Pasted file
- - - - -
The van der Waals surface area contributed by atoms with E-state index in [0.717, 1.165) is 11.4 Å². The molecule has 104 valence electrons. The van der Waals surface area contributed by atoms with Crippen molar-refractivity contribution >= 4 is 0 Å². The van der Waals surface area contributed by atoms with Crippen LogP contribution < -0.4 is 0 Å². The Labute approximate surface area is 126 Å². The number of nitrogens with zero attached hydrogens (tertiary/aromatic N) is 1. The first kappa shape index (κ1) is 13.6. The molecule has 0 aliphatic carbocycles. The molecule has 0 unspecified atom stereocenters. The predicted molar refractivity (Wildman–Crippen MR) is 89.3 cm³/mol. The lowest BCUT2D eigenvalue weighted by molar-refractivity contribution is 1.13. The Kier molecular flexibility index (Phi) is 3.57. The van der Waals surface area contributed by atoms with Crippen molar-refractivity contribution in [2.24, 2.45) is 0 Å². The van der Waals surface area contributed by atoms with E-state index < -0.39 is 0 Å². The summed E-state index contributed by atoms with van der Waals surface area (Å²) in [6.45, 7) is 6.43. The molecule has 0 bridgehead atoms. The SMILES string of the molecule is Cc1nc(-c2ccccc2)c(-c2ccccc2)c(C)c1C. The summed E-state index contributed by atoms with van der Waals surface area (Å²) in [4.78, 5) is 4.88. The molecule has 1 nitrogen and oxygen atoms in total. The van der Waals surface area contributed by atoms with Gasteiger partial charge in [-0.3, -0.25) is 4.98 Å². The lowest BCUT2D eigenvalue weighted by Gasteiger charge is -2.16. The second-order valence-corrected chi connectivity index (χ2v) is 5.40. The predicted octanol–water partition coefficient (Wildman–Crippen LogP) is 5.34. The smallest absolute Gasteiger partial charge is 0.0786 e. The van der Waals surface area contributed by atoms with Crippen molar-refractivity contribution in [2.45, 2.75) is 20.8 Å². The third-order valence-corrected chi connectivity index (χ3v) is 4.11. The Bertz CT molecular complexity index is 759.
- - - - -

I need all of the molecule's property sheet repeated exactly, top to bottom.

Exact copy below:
The van der Waals surface area contributed by atoms with E-state index in [0.717, 1.165) is 11.4 Å². The molecule has 104 valence electrons. The van der Waals surface area contributed by atoms with Crippen molar-refractivity contribution >= 4 is 0 Å². The van der Waals surface area contributed by atoms with Crippen LogP contribution < -0.4 is 0 Å². The Labute approximate surface area is 126 Å². The number of nitrogens with zero attached hydrogens (tertiary/aromatic N) is 1. The first kappa shape index (κ1) is 13.6. The molecule has 0 aliphatic carbocycles. The molecule has 0 unspecified atom stereocenters. The predicted molar refractivity (Wildman–Crippen MR) is 89.3 cm³/mol. The lowest BCUT2D eigenvalue weighted by molar-refractivity contribution is 1.13. The Kier molecular flexibility index (Phi) is 3.57. The van der Waals surface area contributed by atoms with Crippen molar-refractivity contribution in [2.24, 2.45) is 0 Å². The van der Waals surface area contributed by atoms with E-state index < -0.39 is 0 Å². The summed E-state index contributed by atoms with van der Waals surface area (Å²) in [6.45, 7) is 6.43. The molecule has 0 bridgehead atoms. The SMILES string of the molecule is Cc1nc(-c2ccccc2)c(-c2ccccc2)c(C)c1C. The summed E-state index contributed by atoms with van der Waals surface area (Å²) in [4.78, 5) is 4.88. The molecule has 1 nitrogen and oxygen atoms in total. The van der Waals surface area contributed by atoms with Gasteiger partial charge in [-0.3, -0.25) is 4.98 Å². The lowest BCUT2D eigenvalue weighted by Gasteiger charge is -2.16. The second-order valence-corrected chi connectivity index (χ2v) is 5.40. The predicted octanol–water partition coefficient (Wildman–Crippen LogP) is 5.34. The smallest absolute Gasteiger partial charge is 0.0786 e. The van der Waals surface area contributed by atoms with Crippen molar-refractivity contribution in [2.45, 2.75) is 20.8 Å². The third-order valence-corrected chi connectivity index (χ3v) is 4.11. The Bertz CT molecular complexity index is 759.